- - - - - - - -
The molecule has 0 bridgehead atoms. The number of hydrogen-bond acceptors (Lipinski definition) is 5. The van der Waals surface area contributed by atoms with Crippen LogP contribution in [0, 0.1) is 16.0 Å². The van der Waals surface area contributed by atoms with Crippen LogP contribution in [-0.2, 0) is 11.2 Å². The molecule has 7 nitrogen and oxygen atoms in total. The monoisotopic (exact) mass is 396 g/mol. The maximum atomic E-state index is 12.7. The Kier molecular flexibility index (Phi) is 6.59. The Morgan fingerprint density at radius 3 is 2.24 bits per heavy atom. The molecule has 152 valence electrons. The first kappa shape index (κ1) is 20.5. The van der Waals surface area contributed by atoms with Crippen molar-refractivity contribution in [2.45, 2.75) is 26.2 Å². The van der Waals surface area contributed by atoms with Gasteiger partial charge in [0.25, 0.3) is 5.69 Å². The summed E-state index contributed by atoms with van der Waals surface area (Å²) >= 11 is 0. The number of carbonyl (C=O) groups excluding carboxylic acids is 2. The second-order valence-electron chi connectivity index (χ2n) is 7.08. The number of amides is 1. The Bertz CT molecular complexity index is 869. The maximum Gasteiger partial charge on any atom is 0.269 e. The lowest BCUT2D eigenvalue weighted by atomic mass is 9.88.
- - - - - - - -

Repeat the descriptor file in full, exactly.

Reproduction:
The molecule has 0 bridgehead atoms. The number of hydrogen-bond acceptors (Lipinski definition) is 5. The van der Waals surface area contributed by atoms with Crippen LogP contribution in [0, 0.1) is 16.0 Å². The van der Waals surface area contributed by atoms with Crippen LogP contribution in [-0.2, 0) is 11.2 Å². The molecule has 7 nitrogen and oxygen atoms in total. The monoisotopic (exact) mass is 396 g/mol. The maximum atomic E-state index is 12.7. The Kier molecular flexibility index (Phi) is 6.59. The Morgan fingerprint density at radius 3 is 2.24 bits per heavy atom. The molecule has 152 valence electrons. The first kappa shape index (κ1) is 20.5. The van der Waals surface area contributed by atoms with Crippen molar-refractivity contribution in [2.45, 2.75) is 26.2 Å². The van der Waals surface area contributed by atoms with Gasteiger partial charge in [0.25, 0.3) is 5.69 Å². The summed E-state index contributed by atoms with van der Waals surface area (Å²) >= 11 is 0. The number of carbonyl (C=O) groups excluding carboxylic acids is 2. The second-order valence-electron chi connectivity index (χ2n) is 7.08. The number of amides is 1. The Bertz CT molecular complexity index is 869. The maximum Gasteiger partial charge on any atom is 0.269 e. The lowest BCUT2D eigenvalue weighted by atomic mass is 9.88.